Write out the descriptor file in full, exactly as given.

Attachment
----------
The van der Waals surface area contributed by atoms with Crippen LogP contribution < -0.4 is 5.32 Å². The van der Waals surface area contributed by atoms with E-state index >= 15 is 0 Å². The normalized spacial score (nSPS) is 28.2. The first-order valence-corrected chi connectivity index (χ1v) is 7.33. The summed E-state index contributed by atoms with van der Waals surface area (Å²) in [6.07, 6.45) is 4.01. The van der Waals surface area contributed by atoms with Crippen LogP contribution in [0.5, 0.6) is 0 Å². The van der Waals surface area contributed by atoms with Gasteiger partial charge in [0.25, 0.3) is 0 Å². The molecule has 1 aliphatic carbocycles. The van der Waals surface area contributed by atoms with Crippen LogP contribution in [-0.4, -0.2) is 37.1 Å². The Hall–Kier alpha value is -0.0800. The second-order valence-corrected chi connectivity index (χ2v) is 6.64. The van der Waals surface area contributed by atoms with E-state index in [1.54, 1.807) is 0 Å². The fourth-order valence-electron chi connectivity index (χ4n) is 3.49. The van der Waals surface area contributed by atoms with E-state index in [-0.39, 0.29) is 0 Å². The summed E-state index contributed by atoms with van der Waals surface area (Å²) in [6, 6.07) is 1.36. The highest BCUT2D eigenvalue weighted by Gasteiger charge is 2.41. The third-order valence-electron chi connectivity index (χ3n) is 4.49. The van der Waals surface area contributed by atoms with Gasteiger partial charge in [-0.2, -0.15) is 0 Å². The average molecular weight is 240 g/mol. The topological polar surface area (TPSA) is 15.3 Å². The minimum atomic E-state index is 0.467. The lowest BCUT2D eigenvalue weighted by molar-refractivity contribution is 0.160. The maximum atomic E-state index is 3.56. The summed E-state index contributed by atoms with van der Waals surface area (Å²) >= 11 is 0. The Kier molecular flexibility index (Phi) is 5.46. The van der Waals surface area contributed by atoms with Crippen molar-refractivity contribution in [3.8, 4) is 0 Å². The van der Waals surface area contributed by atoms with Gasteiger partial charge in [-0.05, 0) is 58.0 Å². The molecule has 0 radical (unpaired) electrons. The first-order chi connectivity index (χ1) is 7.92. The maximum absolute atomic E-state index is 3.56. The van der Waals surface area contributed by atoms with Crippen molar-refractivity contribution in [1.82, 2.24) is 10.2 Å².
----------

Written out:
The van der Waals surface area contributed by atoms with Crippen LogP contribution < -0.4 is 5.32 Å². The van der Waals surface area contributed by atoms with E-state index >= 15 is 0 Å². The normalized spacial score (nSPS) is 28.2. The first-order valence-corrected chi connectivity index (χ1v) is 7.33. The summed E-state index contributed by atoms with van der Waals surface area (Å²) in [6.07, 6.45) is 4.01. The van der Waals surface area contributed by atoms with Crippen LogP contribution in [0.5, 0.6) is 0 Å². The van der Waals surface area contributed by atoms with Gasteiger partial charge in [0.25, 0.3) is 0 Å². The molecule has 1 aliphatic carbocycles. The van der Waals surface area contributed by atoms with Crippen LogP contribution in [-0.4, -0.2) is 37.1 Å². The Hall–Kier alpha value is -0.0800. The second-order valence-corrected chi connectivity index (χ2v) is 6.64. The van der Waals surface area contributed by atoms with E-state index in [1.54, 1.807) is 0 Å². The fourth-order valence-electron chi connectivity index (χ4n) is 3.49. The van der Waals surface area contributed by atoms with E-state index in [-0.39, 0.29) is 0 Å². The summed E-state index contributed by atoms with van der Waals surface area (Å²) in [6, 6.07) is 1.36. The highest BCUT2D eigenvalue weighted by Gasteiger charge is 2.41. The third-order valence-electron chi connectivity index (χ3n) is 4.49. The van der Waals surface area contributed by atoms with Gasteiger partial charge in [-0.2, -0.15) is 0 Å². The average molecular weight is 240 g/mol. The topological polar surface area (TPSA) is 15.3 Å². The minimum atomic E-state index is 0.467. The lowest BCUT2D eigenvalue weighted by molar-refractivity contribution is 0.160. The maximum atomic E-state index is 3.56. The summed E-state index contributed by atoms with van der Waals surface area (Å²) >= 11 is 0. The Kier molecular flexibility index (Phi) is 5.46. The van der Waals surface area contributed by atoms with Crippen molar-refractivity contribution in [3.8, 4) is 0 Å². The van der Waals surface area contributed by atoms with Gasteiger partial charge in [-0.05, 0) is 58.0 Å². The molecule has 0 radical (unpaired) electrons. The first-order chi connectivity index (χ1) is 7.92. The maximum absolute atomic E-state index is 3.56. The van der Waals surface area contributed by atoms with Crippen molar-refractivity contribution in [1.82, 2.24) is 10.2 Å².